And the Sweet Spot Is…
Once a company goes public, it’s too late. That includes day one of trading, when unbridled optimism drowns out any realistic discussion of risks and downsides. I would invest earlier, when these companies are still private. Working backward from IPO day, I see it this way…
The pre-IPO stage sweet spot varies from startup to startup. But the earlier, the better.
Investing early demands that investors pay close attention to the risks early-stage startups face. But taking on risk is part of the pre-IPO investing playbook. There are always more risks when you have fewer data points. And if some big risks aren’t resolved by IPO day, they’re going to loom just as large, if not larger, post-IPO. But the more risk, the lower the price. The earlier you invest, the more attractive your risk-reward ratio becomes.
I like investing in the earlier stages. Both upside and downside scenarios are more challenging to wrap your arms around, and they require a more rigorous vetting process than later-stage companies.
And the price is certainly right. ■
Portfolio Update: BrewDog USA
BrewDog USA, our craft beer portfolio holding, is raising again on BankRoll. It’s aiming to collect at least $10 million with a max goal of $40 million. Though the company admits even that’s likely not enough:
We do not expect to be able to satisfy our cash requirements through sales and the proceeds from this Offering alone, and therefore we anticipate we may attempt to raise additional capital through the sale of additional securities in additional offerings, or through other methods…
Shares are $50 and are available on the BankRoll Ventures site.
BrewDog is still expanding its physical presence in Columbus, Ohio, where it built a 100,000-square-foot brewery that houses a taproom (called DogTap), garden, visitor center and restaurant. It’s currently building a “craft beer hotel” with rooms overlooking the brewhouse.
In 2018, it opened a bar in Columbus’ Short North neighborhood. It plans to open another Columbus bar within a few months. And the company expects to use the money from its current offering to open more bars across the U.S.
BrewDog currently sells its beer in eight states, Ohio being its biggest market. It’s targeting five more states (see chart below).
Somehow, Maryland (where I live and work) has been left out of its marketing plans so far. (I, for one, think that’s a big mistake!)
As one would expect at this early stage, the company is still racking up losses. In 2017, the latest year the company has provided financials for, losses amounted to just under $8 million. All that really signifies is the company is proceeding full speed ahead with its ambitious vision and big expansion plans. BrewDog is about where it should be in terms of how much it makes ($4.9 million in 2017) and expenses (nearly $12 million). It’s also where it should be in terms of its U.S. distribution and physical buildout.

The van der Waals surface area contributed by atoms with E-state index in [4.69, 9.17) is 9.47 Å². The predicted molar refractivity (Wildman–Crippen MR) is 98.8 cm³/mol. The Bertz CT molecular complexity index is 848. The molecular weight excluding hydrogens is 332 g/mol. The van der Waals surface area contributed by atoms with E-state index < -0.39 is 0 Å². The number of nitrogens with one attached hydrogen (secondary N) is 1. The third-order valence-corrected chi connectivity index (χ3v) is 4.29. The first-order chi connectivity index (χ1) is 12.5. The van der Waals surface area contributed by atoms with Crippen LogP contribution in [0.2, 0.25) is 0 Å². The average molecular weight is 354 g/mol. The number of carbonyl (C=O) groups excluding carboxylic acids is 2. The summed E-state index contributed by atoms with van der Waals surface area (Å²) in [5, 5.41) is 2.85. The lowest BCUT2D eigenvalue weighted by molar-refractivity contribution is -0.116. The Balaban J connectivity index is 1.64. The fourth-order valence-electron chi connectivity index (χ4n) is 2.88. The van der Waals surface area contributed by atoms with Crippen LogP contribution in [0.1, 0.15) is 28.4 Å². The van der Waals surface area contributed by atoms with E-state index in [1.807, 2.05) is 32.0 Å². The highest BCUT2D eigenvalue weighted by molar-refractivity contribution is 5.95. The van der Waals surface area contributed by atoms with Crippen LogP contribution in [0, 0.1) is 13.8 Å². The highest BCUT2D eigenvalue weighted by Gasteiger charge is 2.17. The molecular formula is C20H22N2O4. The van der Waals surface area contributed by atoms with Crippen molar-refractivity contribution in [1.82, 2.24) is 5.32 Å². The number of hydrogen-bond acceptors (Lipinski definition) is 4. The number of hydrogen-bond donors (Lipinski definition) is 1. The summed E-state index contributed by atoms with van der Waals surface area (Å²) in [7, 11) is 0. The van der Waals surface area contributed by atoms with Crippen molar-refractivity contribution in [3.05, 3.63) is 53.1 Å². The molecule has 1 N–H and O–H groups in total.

BrewDog has one of the biggest upsides of all our portfolio companies. And it’s making steady progress toward realizing that upside. ■
Portfolio Update: Napa Valley Distillery
Nearly two years ago, Napa Valley Distillery (NVD) offered investors the chance to earn 50% in interest. It was a great deal because NVD’s business was firmly established, with growing revenues and profit. But even if NVD’s profits disappeared, you’d still get your interest payments because investors’ money would come off the very top before expenses and taxes – 10% lopped off gross revenues.
NVD is a family owned and operated micro craft distillery producing small-batch and limited-release spirits. It has more than 35 labels in all.
At the time of the raise, NVD had a tasting salon and tasting bar but no restaurant. Salons and tasting bars aren’t allowed to serve cocktails, beer or wine unless they’re part of an event the company is hosting. But restaurants can serve cocktails, beer and wine anytime. And having a restaurant would let NVD offer a new cocktail and food pairing service – all of which would generate lots more revenue. So the company was raising money to open a restaurant on-site.
NVD ended up raising $620,000 back in 2017. That year it had revenues of $1.8 million. In 2018, it reported revenues of $2.4 million. With the restaurant expected to debut by the end of June or early July, NVD founder and CEO Arthur Hartunian expects revenues to climb to $3 million this year.
So what exactly was the deal investors got?
NVD is paying about $240,000 a year in interest to investors. It owes them $620,000. In 2.5 years or so, it will pay off its entire debt. By that time, investors will have made between 15% and 18.5% compound interest a year on their loans.
When I first made the recommendation, I said investors could expect to earn 10% to 15% annual interest on the high end. And the most realistic scenario would give investors a 15% interest rate for what I described as “a relatively low-risk loan.”
I was pretty much right (it happens now and then), though not everything went according to plan. Construction on the kitchen and restaurant was delayed. Arthur thought California might drop its requirement of a kitchen and restaurant to sell alcoholic beverages at any time of the day, so he put the construction plans on hold. But the change never happened.
And by not using the loan money right away, Arthur opened the door to the one scenario I’m sure he wanted to avoid. He began a lengthy period of paying off the loan with existing revenues (that he was generating anyway), putting a drag on his ability to spend and grow.
He’s now looking for ways to remedy the situation. One option he’s considering is giving investors the ability to convert their loans to equity.
Whatever he decides, Arthur wants to make sure that “his investors are taken care of.”
Thank you, Arthur. That’s all I ask for. ■
Angel Investor and Bitcoin-Genius Reveals…
- How to invest in cryptocurrency
- How he made 5,000%+ gains
- Details on his TOP crypto pick
- And more…
(While they’re still available online.)